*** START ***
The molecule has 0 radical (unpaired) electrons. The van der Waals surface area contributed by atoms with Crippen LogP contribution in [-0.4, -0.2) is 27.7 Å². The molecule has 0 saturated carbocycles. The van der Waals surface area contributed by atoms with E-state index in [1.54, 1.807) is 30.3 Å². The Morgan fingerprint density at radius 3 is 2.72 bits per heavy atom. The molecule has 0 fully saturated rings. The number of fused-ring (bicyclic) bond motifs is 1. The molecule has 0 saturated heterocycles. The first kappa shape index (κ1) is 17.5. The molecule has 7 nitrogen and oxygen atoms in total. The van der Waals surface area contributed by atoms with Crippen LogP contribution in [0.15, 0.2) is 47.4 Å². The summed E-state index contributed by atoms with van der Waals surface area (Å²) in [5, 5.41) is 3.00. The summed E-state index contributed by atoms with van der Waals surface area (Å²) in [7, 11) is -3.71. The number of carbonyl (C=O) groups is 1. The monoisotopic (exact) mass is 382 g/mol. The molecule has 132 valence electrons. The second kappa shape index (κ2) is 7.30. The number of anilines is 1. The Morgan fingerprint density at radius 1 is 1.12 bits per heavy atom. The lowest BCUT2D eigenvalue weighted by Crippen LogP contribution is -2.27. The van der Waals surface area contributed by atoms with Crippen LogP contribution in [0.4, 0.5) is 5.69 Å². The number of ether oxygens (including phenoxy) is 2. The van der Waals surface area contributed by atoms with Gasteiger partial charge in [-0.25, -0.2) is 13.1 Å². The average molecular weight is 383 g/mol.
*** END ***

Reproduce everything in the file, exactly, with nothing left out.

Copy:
The molecule has 0 radical (unpaired) electrons. The van der Waals surface area contributed by atoms with Crippen LogP contribution in [-0.4, -0.2) is 27.7 Å². The molecule has 0 saturated carbocycles. The van der Waals surface area contributed by atoms with E-state index in [1.54, 1.807) is 30.3 Å². The Morgan fingerprint density at radius 3 is 2.72 bits per heavy atom. The molecule has 0 fully saturated rings. The number of fused-ring (bicyclic) bond motifs is 1. The molecule has 0 saturated heterocycles. The first kappa shape index (κ1) is 17.5. The molecule has 7 nitrogen and oxygen atoms in total. The van der Waals surface area contributed by atoms with Crippen LogP contribution in [0.15, 0.2) is 47.4 Å². The summed E-state index contributed by atoms with van der Waals surface area (Å²) in [5, 5.41) is 3.00. The summed E-state index contributed by atoms with van der Waals surface area (Å²) in [7, 11) is -3.71. The number of carbonyl (C=O) groups is 1. The monoisotopic (exact) mass is 382 g/mol. The molecule has 132 valence electrons. The second kappa shape index (κ2) is 7.30. The number of anilines is 1. The Morgan fingerprint density at radius 1 is 1.12 bits per heavy atom. The lowest BCUT2D eigenvalue weighted by Crippen LogP contribution is -2.27. The van der Waals surface area contributed by atoms with Crippen LogP contribution in [0.4, 0.5) is 5.69 Å². The number of ether oxygens (including phenoxy) is 2. The van der Waals surface area contributed by atoms with Gasteiger partial charge in [-0.25, -0.2) is 13.1 Å². The average molecular weight is 383 g/mol.